Of part-Corsican heritage, Morin grew up in Paris and Toulouse, where his father worked in the aerospace industry and his mother had a job with the post office. As a teenager, he nurtured realistic dreams of becoming a professional tennis player, having competed on the centre court at Roland Garros in a junior tournament, but reluctantly accepted it would be tough to make the top.
Instead, he went to business school in Toulouse, graduating with an MSc in 1984, and then took a job selling computers. He assumed that, in an emerging sector, the role would
offer decent prospects and a certain amount of independence. In practice, though, he was working on commission basis with no guaranteed income, and spent many hours making cold calls on unconvinced notaries and doctors.
There were “some successes, some failures”. And, if nothing else, it was a good training ground in how to approach clients and discuss their needs. But two years was enough.
“I remember my father scolded me and said I was wasting my time,” he says. “By then, I’d also had enough ‘pain’, driving from morning to night and meeting people who didn’t want to buy my products.”
So, he changed tack and, with three attractive offers, opted to join leading French bank BNP, where he stayed for the next 25 years.
“I liked the style of the guy who hired me, who was dressed like a cowboy. Compared with other choices, the bank seemed more informal and friendly.”
Starting on the retail side in a branch in Bordeaux, Morin soon moved to Paris for assignments in internal audit and general banking. Then, with his wife’s full agreement, he began to ask about international postings.
The first came with a move from Versailles to New Delhi, where he did three years as branch manager for corporate banking. Next was Bahrain and, after the takeover of Paribas in 2000, there was an opening to run private banking for Middle East clients from a base in Geneva.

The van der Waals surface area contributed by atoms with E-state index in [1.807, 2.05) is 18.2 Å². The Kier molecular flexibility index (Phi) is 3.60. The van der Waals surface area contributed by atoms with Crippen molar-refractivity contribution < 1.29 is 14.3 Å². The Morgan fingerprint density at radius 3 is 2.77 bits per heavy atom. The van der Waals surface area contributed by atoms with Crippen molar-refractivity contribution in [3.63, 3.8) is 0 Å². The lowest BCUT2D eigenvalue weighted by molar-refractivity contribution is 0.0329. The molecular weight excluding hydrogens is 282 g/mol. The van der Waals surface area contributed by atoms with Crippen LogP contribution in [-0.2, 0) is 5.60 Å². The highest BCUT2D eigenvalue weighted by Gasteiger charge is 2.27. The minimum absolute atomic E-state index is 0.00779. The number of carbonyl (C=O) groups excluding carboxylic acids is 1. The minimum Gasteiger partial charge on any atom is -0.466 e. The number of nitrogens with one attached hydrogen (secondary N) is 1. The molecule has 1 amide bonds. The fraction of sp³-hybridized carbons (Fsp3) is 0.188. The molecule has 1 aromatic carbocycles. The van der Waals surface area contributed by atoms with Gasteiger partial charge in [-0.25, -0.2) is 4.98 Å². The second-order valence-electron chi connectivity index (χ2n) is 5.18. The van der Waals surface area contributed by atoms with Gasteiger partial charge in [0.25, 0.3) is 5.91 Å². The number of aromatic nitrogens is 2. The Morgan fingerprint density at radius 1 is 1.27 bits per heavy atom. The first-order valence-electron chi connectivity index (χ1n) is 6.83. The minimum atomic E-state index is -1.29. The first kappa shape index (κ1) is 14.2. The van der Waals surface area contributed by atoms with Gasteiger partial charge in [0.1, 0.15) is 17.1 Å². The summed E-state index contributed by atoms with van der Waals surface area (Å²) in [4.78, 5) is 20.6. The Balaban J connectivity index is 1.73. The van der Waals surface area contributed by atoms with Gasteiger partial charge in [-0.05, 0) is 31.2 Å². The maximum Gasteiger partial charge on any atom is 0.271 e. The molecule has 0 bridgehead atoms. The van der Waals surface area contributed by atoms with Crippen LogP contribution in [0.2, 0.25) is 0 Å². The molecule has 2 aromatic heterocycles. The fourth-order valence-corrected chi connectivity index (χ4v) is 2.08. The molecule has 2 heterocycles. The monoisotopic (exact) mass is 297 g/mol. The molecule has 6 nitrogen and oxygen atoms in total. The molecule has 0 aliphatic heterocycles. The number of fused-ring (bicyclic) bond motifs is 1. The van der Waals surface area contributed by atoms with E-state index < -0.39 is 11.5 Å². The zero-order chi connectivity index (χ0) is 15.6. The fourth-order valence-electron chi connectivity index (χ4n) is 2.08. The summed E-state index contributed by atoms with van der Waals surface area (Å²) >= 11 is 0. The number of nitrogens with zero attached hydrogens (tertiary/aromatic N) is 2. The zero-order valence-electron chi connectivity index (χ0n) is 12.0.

A structural reorganisation saw Morin appointed head of emerging markets, including Latin America and Asia and then, in 2007, he was off to Singapore to lead the marketing team for Southeast Asia.
“Looking back, I’ve had a succession of fantastic experiences in different countries,” he says. “That’s why my general advice to young people is to be geographically mobile and open-minded and to find the right sector. I’m happy to have worked in the same industry for such a long time.”
However, keen to focus on the wealth management side and work more closely with clients, he moved to Bank J. Safra Sarasin in 2012 as chief executive of their Singapore operations and, three years later, to UBP.
Strategic priorities now include developing the markets in Taiwan and China and building a business which is sustainable, progressive and profitable in the long term.
“The main reason I love this business is that we come across very interesting people with a story to tell. My job, though, is to make sure our private bankers are the most productive and the highest performing. That is how clients are judging their banks.”
(Photo: Gary Mak)